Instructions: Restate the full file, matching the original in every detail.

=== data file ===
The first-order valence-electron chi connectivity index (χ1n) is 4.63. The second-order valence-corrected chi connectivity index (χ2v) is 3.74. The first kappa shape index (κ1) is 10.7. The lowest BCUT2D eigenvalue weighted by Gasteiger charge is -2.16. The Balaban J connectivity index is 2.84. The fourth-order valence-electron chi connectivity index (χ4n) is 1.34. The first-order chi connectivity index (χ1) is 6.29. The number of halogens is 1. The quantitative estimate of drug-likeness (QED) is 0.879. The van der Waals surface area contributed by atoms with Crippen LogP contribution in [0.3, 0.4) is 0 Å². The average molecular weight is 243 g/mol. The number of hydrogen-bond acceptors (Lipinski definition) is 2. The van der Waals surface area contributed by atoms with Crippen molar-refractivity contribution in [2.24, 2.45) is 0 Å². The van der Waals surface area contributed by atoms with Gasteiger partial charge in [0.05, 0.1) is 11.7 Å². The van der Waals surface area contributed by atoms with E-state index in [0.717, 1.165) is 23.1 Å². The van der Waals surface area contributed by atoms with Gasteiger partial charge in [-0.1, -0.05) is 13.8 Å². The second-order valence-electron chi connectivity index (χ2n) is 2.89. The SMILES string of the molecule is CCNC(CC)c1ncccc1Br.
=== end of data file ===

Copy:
The first-order valence-electron chi connectivity index (χ1n) is 4.63. The second-order valence-corrected chi connectivity index (χ2v) is 3.74. The first kappa shape index (κ1) is 10.7. The lowest BCUT2D eigenvalue weighted by Gasteiger charge is -2.16. The Balaban J connectivity index is 2.84. The fourth-order valence-electron chi connectivity index (χ4n) is 1.34. The first-order chi connectivity index (χ1) is 6.29. The number of halogens is 1. The quantitative estimate of drug-likeness (QED) is 0.879. The van der Waals surface area contributed by atoms with Crippen LogP contribution in [0.3, 0.4) is 0 Å². The average molecular weight is 243 g/mol. The number of hydrogen-bond acceptors (Lipinski definition) is 2. The van der Waals surface area contributed by atoms with Crippen molar-refractivity contribution in [2.24, 2.45) is 0 Å². The van der Waals surface area contributed by atoms with Gasteiger partial charge in [0.05, 0.1) is 11.7 Å². The van der Waals surface area contributed by atoms with E-state index in [0.717, 1.165) is 23.1 Å². The van der Waals surface area contributed by atoms with Gasteiger partial charge in [-0.1, -0.05) is 13.8 Å². The second-order valence-electron chi connectivity index (χ2n) is 2.89. The SMILES string of the molecule is CCNC(CC)c1ncccc1Br.